Here at MayosMusic, in addition to offering great guitar, bass, ukulele, banjo and autoharp lessons, plus complete luthier services that include guitar, string instrument and amplifier repair/restorations, we are also a great resource service. Below is a discussion on getting your guitar set-up to play its best and stay in tune.
Does your guitar not stay in tune while playing up the fretboard, or just not stay in tune? Well, due to how the guitar is designed/constructed and the dissonance of the tempered scale, your guitar will never achieve perfect tuning over all notes and chords. The well-tempered scale was formalized by Johann Sebastian Bach in his "Well-Tempered Clavier", marking the beginning of the current circular temperament for music. Bach's solution to the limitations of the "Just Scales"intervals was to average out their discords allowing all 12 keys to be played on the same instrument without retuning. This also allowed for modulating keys and transposing with a single instrument. Since the unison/octave notes are the only intervals which are pure, they should be used for comparison of tones when tuning. 3rds and 6ths are sharp, and 5ths are slightly flat. Modern guitar tuning has evolved and settled with standard tuning of E A D G B E, with A=440Hz.
Nearly all new stringed instruments can and should be set-up to not only play with ease, but to play in tune, to the best they can, the same as a fine-tuned piano. Most electric guitars now have adjustable saddles in the bridge, and many acoustics now have compensated saddles both of which aid in playing in tune as one plays up the neck at the higher fret positions. Depending on the player's style, the final height adjustment is fine-tuned by feel. Also, a guitar with the same measured string clearances will not feel the same as another guitar with the same specs due to differences in fret size (height/width of the frets), scale length, string gauge, fretboard radius, width at nut, neck profile (shape), even what the instrument is made from, especially the fretboard (ebony/rosewood verses finished maple fretboards).
However, even an instrument that has been professionally set-up will change with time and wear causing tuning problems, playability issues and buzzing. Temperature shifts, humidity changes, fret wear under the strings, an undesired bow in the neck, and loose parts, even changes in tuning modes (such as dropped D, half or whole step down tuning) can all cause tuning and playability issues. Also a fretted note that does not ring out (a dead note) may indicate a loose fret which can be corrected by properly setting the fret height and gluing it in place, re-seating the fret, or refretting the instrument. Pickups too close to the strings can magnetize the strings causing sound wobble with major tuning issues. Additionally, electric instruments and their corresponding amplifiers will over time develop scratchy pots, corroded or damaged jacks, and failures such as tubes, speakers, electrolytic capacitors or other internal parts. Even the simple instrument cable is often subject to abuse and damage.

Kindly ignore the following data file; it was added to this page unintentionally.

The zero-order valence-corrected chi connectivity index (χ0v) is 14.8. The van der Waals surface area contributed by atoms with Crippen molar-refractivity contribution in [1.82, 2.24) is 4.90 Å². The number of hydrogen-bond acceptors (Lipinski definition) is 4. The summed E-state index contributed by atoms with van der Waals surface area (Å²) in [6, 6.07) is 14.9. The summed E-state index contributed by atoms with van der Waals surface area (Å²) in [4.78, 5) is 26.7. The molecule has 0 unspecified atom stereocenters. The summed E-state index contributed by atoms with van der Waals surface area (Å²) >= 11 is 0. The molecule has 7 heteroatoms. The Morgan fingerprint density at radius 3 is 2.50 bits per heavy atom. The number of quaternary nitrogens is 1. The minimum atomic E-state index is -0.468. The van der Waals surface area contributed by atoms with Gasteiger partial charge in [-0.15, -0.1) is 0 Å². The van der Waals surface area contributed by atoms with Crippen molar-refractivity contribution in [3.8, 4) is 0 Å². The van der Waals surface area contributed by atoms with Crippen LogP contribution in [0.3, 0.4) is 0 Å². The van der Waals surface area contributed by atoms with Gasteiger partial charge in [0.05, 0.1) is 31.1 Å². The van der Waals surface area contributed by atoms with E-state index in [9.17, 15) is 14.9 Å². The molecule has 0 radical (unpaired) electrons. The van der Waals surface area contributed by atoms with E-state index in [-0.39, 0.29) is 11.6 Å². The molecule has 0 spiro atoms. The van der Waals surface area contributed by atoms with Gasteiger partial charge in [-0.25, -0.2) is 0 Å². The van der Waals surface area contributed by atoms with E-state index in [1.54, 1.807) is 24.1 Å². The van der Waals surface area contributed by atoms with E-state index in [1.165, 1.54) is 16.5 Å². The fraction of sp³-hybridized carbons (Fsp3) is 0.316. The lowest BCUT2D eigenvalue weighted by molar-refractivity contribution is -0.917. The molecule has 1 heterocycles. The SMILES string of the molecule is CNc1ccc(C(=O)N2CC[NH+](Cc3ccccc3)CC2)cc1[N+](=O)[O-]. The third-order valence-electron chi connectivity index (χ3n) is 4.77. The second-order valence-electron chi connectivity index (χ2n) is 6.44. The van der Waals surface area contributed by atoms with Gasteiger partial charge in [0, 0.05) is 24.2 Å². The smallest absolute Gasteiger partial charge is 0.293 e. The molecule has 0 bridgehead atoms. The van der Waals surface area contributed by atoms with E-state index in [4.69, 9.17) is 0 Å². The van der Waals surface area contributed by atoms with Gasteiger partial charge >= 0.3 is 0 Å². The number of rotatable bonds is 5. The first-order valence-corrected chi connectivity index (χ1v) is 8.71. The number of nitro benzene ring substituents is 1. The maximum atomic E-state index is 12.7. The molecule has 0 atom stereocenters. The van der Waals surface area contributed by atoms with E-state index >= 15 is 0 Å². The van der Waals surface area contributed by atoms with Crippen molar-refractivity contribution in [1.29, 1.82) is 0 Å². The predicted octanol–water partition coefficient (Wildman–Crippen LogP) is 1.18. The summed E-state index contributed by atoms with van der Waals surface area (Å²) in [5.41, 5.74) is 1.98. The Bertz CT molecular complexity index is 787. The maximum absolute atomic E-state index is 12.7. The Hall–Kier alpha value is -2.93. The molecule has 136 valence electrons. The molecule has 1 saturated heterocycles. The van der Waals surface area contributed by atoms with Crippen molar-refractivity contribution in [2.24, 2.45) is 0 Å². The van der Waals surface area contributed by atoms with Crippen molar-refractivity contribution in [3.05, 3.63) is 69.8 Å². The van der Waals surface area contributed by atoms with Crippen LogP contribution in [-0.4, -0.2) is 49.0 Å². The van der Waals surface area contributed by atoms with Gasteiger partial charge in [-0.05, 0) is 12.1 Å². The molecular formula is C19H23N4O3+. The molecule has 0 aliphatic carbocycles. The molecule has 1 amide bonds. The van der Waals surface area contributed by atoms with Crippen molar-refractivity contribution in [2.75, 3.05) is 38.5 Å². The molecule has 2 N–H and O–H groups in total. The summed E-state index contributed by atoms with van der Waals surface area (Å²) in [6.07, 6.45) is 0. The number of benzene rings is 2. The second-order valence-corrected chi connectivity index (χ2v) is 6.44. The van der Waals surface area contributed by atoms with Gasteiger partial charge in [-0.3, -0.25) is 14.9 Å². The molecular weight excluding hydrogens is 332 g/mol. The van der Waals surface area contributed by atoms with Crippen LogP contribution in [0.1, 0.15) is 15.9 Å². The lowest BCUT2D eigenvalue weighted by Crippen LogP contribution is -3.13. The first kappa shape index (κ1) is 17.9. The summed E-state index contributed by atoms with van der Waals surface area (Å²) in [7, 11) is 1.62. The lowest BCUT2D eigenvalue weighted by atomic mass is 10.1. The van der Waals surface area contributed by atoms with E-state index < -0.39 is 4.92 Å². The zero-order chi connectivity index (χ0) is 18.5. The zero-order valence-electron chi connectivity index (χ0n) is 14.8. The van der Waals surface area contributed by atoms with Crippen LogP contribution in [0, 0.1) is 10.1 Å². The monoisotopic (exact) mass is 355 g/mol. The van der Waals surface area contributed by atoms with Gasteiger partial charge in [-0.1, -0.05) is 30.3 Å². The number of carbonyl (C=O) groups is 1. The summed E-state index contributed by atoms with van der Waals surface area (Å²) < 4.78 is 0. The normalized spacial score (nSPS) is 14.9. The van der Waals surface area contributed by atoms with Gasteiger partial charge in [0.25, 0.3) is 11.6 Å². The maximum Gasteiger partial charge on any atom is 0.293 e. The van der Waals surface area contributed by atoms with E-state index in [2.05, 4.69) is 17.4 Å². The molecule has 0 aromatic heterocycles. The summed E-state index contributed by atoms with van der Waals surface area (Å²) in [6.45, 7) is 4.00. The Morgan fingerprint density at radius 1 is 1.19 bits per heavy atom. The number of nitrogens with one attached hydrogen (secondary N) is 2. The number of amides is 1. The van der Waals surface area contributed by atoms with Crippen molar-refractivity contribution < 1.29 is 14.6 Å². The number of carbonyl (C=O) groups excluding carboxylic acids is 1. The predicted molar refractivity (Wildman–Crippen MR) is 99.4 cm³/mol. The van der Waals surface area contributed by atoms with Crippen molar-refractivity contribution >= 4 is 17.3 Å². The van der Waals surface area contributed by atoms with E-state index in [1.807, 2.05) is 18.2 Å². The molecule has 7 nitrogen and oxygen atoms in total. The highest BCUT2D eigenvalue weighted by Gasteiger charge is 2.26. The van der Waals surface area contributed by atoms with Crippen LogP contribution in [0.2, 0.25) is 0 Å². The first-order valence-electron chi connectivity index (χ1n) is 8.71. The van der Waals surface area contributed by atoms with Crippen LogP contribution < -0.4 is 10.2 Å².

What can you check for? If the pitch of an open string and its 12th fret are not identical, then your intonation is off. To check the string height at the nut, hold each string at the 2nd fret and look for a sliver of light between the top of the 1st fret and the bottom of that string. Is your instrument's neck straight? While holding the strings at both the 1st fret and at the fret body, you should see a gap, the thickness of about 4 to 5 sheets of paper, at the 6th/7th fret, and decreasing but never touching all other frets between the two fretted points. Any more or less and the neck needs adjusting with the truss rod or heat straightening. Wondering if your string height is good? The saddle should be set (on average) to give a string height of 4/32"to 3/32"for acoustics and 3/32"to 2/32"for electrics (measured at the fret body between the top of the fret and the bottom of the string), as measured from bass to treble, following the curve of the fret board (2 pennies = 3/32", 1 nickel = 2/32"). If you are experiencing any issues in the playability or tuning of your instrument, it's time to see a knowledgeable and experienced Luthier (stringed instrument builder/repairman).